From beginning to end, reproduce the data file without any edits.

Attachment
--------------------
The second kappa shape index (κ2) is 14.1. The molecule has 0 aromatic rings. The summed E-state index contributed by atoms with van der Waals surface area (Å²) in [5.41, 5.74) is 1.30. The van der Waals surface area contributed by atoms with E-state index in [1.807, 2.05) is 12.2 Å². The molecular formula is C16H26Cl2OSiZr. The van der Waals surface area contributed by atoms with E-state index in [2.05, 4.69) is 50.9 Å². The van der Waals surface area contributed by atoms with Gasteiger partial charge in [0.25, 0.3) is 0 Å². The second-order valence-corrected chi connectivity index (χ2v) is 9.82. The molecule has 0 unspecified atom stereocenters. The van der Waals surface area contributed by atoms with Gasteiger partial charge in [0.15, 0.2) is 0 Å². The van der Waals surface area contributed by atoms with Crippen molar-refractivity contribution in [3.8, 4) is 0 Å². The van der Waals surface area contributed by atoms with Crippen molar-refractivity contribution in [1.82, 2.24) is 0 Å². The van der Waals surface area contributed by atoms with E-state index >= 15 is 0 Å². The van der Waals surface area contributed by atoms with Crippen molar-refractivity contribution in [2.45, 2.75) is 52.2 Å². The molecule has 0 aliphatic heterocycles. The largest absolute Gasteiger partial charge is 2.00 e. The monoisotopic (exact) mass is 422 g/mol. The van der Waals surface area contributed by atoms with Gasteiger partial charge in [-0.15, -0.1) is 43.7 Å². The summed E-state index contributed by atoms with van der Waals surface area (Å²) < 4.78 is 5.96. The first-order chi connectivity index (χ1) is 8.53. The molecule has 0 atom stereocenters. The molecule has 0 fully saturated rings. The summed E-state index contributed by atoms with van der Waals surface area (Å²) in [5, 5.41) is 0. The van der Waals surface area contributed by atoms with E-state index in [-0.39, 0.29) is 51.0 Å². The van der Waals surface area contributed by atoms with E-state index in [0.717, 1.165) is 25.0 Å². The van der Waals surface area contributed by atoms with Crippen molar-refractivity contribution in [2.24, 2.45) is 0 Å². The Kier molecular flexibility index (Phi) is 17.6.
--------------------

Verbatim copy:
The second kappa shape index (κ2) is 14.1. The molecule has 0 aromatic rings. The summed E-state index contributed by atoms with van der Waals surface area (Å²) in [5.41, 5.74) is 1.30. The van der Waals surface area contributed by atoms with E-state index in [1.807, 2.05) is 12.2 Å². The molecular formula is C16H26Cl2OSiZr. The van der Waals surface area contributed by atoms with E-state index in [2.05, 4.69) is 50.9 Å². The van der Waals surface area contributed by atoms with Gasteiger partial charge in [0.25, 0.3) is 0 Å². The second-order valence-corrected chi connectivity index (χ2v) is 9.82. The molecule has 0 unspecified atom stereocenters. The van der Waals surface area contributed by atoms with Gasteiger partial charge in [0.15, 0.2) is 0 Å². The van der Waals surface area contributed by atoms with Crippen molar-refractivity contribution in [3.8, 4) is 0 Å². The van der Waals surface area contributed by atoms with Crippen molar-refractivity contribution in [1.82, 2.24) is 0 Å². The van der Waals surface area contributed by atoms with E-state index >= 15 is 0 Å². The van der Waals surface area contributed by atoms with Crippen molar-refractivity contribution in [2.45, 2.75) is 52.2 Å². The molecule has 0 aliphatic heterocycles. The largest absolute Gasteiger partial charge is 2.00 e. The monoisotopic (exact) mass is 422 g/mol. The van der Waals surface area contributed by atoms with Gasteiger partial charge in [-0.15, -0.1) is 43.7 Å². The summed E-state index contributed by atoms with van der Waals surface area (Å²) < 4.78 is 5.96. The first-order chi connectivity index (χ1) is 8.53. The molecule has 0 atom stereocenters. The molecule has 0 fully saturated rings. The summed E-state index contributed by atoms with van der Waals surface area (Å²) in [5, 5.41) is 0. The van der Waals surface area contributed by atoms with E-state index in [-0.39, 0.29) is 51.0 Å². The van der Waals surface area contributed by atoms with E-state index in [0.717, 1.165) is 25.0 Å². The van der Waals surface area contributed by atoms with Crippen molar-refractivity contribution in [2.24, 2.45) is 0 Å². The Kier molecular flexibility index (Phi) is 17.6.